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“C’mon sleepyhead,”  the voice urged.

“Go away….” I barely managed and snuggled deeper under the afghan.

“He alive yet?” Chip’s voice asked cheerfully.

“Not quite,” Doc said.

“Good. More of this for me,” he waved something under my nose.

It was difficult to stay asleep. Bacon…Bacon and eggs…and biscuits…

“Homemade?” I mumbled as I sat up and wiped the sleep from my eyes.

“Nope, but they’re still good, once Doc learned how to nuke them properly.”

“Doc?” I uttered, aghast.

“Yeah, me,” Seaview’s sawbones stood over me, “the Admiral drafted me to babysit you two. Now hurry up, go shower and change…your stuff’s in the bedroom.”

“Chip?” I asked warily, he’d disappeared.

“Over here,” he grinned, chowing down another biscuit dripping with honey.

“Hey!” I pounced, “That’s not allowed, is it?”

“Never said it wasn’t.”


Morton had had me on a rather tighter rein than most runners had to endure on what I could and couldn’t eat while he trained me for this event,( to turn me into a lean mean fighting machine. Or marathon runner, take your pick.) And there he was licking his chops as the dribbles of honey dripped down his chin. 

“Enough,” Doc played referee, “as soon as you’re  ready Lee, we’ll all go over the course map again, the water and aid stations, what you can or cannot leave at them before the race…”he indicated the four backpacks (two for each of us)  that had our official bib numbers on them.  The race rules allowed runners some BYOB* so to speak, only no beer, no alcoholic beverages, but things like Gatorade, water, cocoa, soup, etc. not to mention pretzels, peanut butter and jelly sandwiches and the like.


Chip had opted for water, thermos’s of chicken noodle coup, Gatorade and trail mix granola bars.  What I wanted were doughnuts, but after a sugar crash in training, I could see his point about avoiding them.  Should I mention that the honey he was eating was surely worse? In the end I decided to keep quiet and headed to the bathroom.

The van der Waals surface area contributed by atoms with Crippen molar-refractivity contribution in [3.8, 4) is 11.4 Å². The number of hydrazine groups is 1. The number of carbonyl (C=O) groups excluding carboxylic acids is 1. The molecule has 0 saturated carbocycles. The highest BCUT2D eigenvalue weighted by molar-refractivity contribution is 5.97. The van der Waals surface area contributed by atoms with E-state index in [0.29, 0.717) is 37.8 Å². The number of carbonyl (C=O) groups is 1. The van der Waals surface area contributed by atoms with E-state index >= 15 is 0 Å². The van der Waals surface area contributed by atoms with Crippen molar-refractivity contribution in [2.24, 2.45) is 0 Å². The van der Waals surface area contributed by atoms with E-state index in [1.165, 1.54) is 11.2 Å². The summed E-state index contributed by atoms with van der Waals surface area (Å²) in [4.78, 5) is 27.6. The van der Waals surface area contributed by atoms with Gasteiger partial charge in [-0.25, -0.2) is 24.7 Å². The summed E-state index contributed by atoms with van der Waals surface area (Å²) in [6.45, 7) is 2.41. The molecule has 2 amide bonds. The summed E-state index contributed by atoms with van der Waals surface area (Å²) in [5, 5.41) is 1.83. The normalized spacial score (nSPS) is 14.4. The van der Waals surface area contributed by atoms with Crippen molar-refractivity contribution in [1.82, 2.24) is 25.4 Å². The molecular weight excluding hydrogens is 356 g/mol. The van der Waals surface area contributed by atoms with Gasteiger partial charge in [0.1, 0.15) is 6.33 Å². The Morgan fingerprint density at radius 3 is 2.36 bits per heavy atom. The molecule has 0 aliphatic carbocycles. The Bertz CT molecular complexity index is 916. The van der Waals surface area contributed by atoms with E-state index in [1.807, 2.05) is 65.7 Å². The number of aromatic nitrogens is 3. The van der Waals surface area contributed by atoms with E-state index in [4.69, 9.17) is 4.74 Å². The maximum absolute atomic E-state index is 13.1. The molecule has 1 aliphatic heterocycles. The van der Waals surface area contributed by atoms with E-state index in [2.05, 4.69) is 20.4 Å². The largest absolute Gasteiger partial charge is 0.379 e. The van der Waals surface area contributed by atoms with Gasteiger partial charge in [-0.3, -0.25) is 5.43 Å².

“Don’t forget the port potty stations, Doc,” Chip said, “really Lee,” he added at my raised eyebrow, “with all that water we’ll be drinking, we’ll have to go sometime…”


Later, after I’d managed to snag what was left of the breakfast that Morton seemed determined to carb up on, I  deferred to an additional  granola bar, then Doc went over all the fine rules again, as if  we hadn’t read and re-read them already, the signs of exhaustion, dehydration, etc. etc. etc. Heavens, he was acting as if we were headed to the Olympics, not the Santa Barbara Marathon.  And why did he have to keep looking at me as he cited all the contingencies? Wasn’t Chip in this too?


Finally, all packed up and ready to go, bursting with all the runner ‘what if’s, Doc started the car and we headed off, to some hearty ‘good luck’s from institute staffers  congregated by the NIMR entrance.


The contingency we hadn’t considered, was a flat. Would we make the starting gate on time?  Would we disappoint the men that we couldn’t even get started.   What if…


“Let’s go, Doc,” Chip grinned at me as we tossed the jack back into the trunk and headed to our fate.